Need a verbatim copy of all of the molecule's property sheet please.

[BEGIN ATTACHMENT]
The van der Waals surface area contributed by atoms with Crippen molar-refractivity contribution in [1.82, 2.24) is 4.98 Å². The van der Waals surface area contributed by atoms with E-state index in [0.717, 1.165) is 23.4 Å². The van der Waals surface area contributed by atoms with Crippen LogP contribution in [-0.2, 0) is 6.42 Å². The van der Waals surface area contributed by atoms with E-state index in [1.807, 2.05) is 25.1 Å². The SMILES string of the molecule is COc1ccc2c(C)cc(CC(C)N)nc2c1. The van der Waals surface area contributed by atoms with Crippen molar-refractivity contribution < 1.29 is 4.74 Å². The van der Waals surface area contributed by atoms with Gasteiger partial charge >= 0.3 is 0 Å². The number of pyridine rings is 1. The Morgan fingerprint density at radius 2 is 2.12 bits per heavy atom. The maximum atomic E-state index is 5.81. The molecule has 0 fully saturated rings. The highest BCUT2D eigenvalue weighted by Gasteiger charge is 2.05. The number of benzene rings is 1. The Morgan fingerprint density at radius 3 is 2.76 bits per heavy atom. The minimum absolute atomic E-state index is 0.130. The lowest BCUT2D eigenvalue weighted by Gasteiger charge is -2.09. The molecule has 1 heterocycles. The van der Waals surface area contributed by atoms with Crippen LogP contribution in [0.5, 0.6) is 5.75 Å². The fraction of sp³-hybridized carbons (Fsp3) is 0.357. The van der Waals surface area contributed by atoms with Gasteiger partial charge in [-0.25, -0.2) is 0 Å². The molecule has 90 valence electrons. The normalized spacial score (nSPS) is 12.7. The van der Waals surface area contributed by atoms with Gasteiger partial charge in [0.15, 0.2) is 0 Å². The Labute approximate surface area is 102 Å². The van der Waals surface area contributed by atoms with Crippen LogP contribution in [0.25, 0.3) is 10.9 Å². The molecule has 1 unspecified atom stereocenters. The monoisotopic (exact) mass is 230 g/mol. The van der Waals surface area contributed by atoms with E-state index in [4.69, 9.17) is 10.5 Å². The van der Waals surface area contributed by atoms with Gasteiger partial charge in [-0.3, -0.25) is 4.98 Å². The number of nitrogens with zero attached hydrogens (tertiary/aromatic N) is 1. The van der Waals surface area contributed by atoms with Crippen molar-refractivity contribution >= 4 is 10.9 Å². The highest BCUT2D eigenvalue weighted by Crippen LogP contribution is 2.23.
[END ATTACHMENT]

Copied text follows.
The van der Waals surface area contributed by atoms with Crippen molar-refractivity contribution in [1.82, 2.24) is 4.98 Å². The van der Waals surface area contributed by atoms with E-state index in [0.717, 1.165) is 23.4 Å². The van der Waals surface area contributed by atoms with Crippen LogP contribution in [-0.2, 0) is 6.42 Å². The van der Waals surface area contributed by atoms with E-state index in [1.807, 2.05) is 25.1 Å². The SMILES string of the molecule is COc1ccc2c(C)cc(CC(C)N)nc2c1. The van der Waals surface area contributed by atoms with Crippen molar-refractivity contribution < 1.29 is 4.74 Å². The van der Waals surface area contributed by atoms with Gasteiger partial charge >= 0.3 is 0 Å². The number of pyridine rings is 1. The Morgan fingerprint density at radius 2 is 2.12 bits per heavy atom. The maximum atomic E-state index is 5.81. The molecule has 0 fully saturated rings. The highest BCUT2D eigenvalue weighted by Gasteiger charge is 2.05. The number of benzene rings is 1. The Morgan fingerprint density at radius 3 is 2.76 bits per heavy atom. The minimum absolute atomic E-state index is 0.130. The lowest BCUT2D eigenvalue weighted by Gasteiger charge is -2.09. The molecule has 1 heterocycles. The van der Waals surface area contributed by atoms with Crippen LogP contribution in [0.5, 0.6) is 5.75 Å². The fraction of sp³-hybridized carbons (Fsp3) is 0.357. The van der Waals surface area contributed by atoms with Gasteiger partial charge in [-0.25, -0.2) is 0 Å². The molecule has 90 valence electrons. The normalized spacial score (nSPS) is 12.7. The van der Waals surface area contributed by atoms with Gasteiger partial charge in [0.15, 0.2) is 0 Å². The Labute approximate surface area is 102 Å². The van der Waals surface area contributed by atoms with Crippen LogP contribution in [0.25, 0.3) is 10.9 Å². The molecule has 1 unspecified atom stereocenters. The monoisotopic (exact) mass is 230 g/mol. The van der Waals surface area contributed by atoms with E-state index in [4.69, 9.17) is 10.5 Å². The van der Waals surface area contributed by atoms with Gasteiger partial charge in [-0.3, -0.25) is 4.98 Å². The number of nitrogens with zero attached hydrogens (tertiary/aromatic N) is 1. The van der Waals surface area contributed by atoms with Crippen molar-refractivity contribution >= 4 is 10.9 Å². The highest BCUT2D eigenvalue weighted by Crippen LogP contribution is 2.23.